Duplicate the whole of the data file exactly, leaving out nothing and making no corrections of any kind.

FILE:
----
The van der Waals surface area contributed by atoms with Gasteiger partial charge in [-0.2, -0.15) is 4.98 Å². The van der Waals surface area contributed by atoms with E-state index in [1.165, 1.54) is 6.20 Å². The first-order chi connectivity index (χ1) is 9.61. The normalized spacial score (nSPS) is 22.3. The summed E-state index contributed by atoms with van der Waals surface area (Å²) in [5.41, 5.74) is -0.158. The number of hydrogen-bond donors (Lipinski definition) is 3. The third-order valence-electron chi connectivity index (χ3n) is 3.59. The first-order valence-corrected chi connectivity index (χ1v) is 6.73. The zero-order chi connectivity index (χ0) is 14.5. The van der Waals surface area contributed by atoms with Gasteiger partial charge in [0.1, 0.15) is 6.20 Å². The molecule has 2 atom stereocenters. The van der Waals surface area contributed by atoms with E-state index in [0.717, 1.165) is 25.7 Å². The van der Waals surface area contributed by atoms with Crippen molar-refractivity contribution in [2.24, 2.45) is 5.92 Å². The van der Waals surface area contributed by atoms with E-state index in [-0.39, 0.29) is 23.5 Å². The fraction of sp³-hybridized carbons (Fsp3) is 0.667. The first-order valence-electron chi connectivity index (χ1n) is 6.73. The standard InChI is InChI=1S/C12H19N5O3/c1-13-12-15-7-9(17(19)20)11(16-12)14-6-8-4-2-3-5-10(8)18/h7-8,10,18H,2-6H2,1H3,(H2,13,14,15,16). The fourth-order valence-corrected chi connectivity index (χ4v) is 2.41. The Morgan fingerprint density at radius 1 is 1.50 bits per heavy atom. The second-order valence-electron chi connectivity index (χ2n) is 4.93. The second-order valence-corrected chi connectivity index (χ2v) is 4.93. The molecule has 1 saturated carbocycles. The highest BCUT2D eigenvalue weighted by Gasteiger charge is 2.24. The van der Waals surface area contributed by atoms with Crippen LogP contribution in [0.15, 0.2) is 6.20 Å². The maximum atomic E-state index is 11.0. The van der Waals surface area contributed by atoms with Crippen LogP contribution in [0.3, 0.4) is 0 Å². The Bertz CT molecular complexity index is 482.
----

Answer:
The van der Waals surface area contributed by atoms with Gasteiger partial charge in [-0.2, -0.15) is 4.98 Å². The van der Waals surface area contributed by atoms with E-state index in [1.165, 1.54) is 6.20 Å². The first-order chi connectivity index (χ1) is 9.61. The normalized spacial score (nSPS) is 22.3. The summed E-state index contributed by atoms with van der Waals surface area (Å²) in [5.41, 5.74) is -0.158. The number of hydrogen-bond donors (Lipinski definition) is 3. The third-order valence-electron chi connectivity index (χ3n) is 3.59. The first-order valence-corrected chi connectivity index (χ1v) is 6.73. The zero-order chi connectivity index (χ0) is 14.5. The van der Waals surface area contributed by atoms with Gasteiger partial charge in [0.1, 0.15) is 6.20 Å². The molecule has 2 atom stereocenters. The van der Waals surface area contributed by atoms with E-state index in [0.717, 1.165) is 25.7 Å². The van der Waals surface area contributed by atoms with Crippen molar-refractivity contribution in [2.24, 2.45) is 5.92 Å². The van der Waals surface area contributed by atoms with E-state index in [-0.39, 0.29) is 23.5 Å². The fraction of sp³-hybridized carbons (Fsp3) is 0.667. The first-order valence-electron chi connectivity index (χ1n) is 6.73. The standard InChI is InChI=1S/C12H19N5O3/c1-13-12-15-7-9(17(19)20)11(16-12)14-6-8-4-2-3-5-10(8)18/h7-8,10,18H,2-6H2,1H3,(H2,13,14,15,16). The fourth-order valence-corrected chi connectivity index (χ4v) is 2.41. The Morgan fingerprint density at radius 1 is 1.50 bits per heavy atom. The second-order valence-electron chi connectivity index (χ2n) is 4.93. The second-order valence-corrected chi connectivity index (χ2v) is 4.93. The molecule has 1 saturated carbocycles. The highest BCUT2D eigenvalue weighted by Gasteiger charge is 2.24. The van der Waals surface area contributed by atoms with Crippen LogP contribution in [0.15, 0.2) is 6.20 Å². The maximum atomic E-state index is 11.0. The van der Waals surface area contributed by atoms with Crippen LogP contribution in [0.3, 0.4) is 0 Å². The Bertz CT molecular complexity index is 482.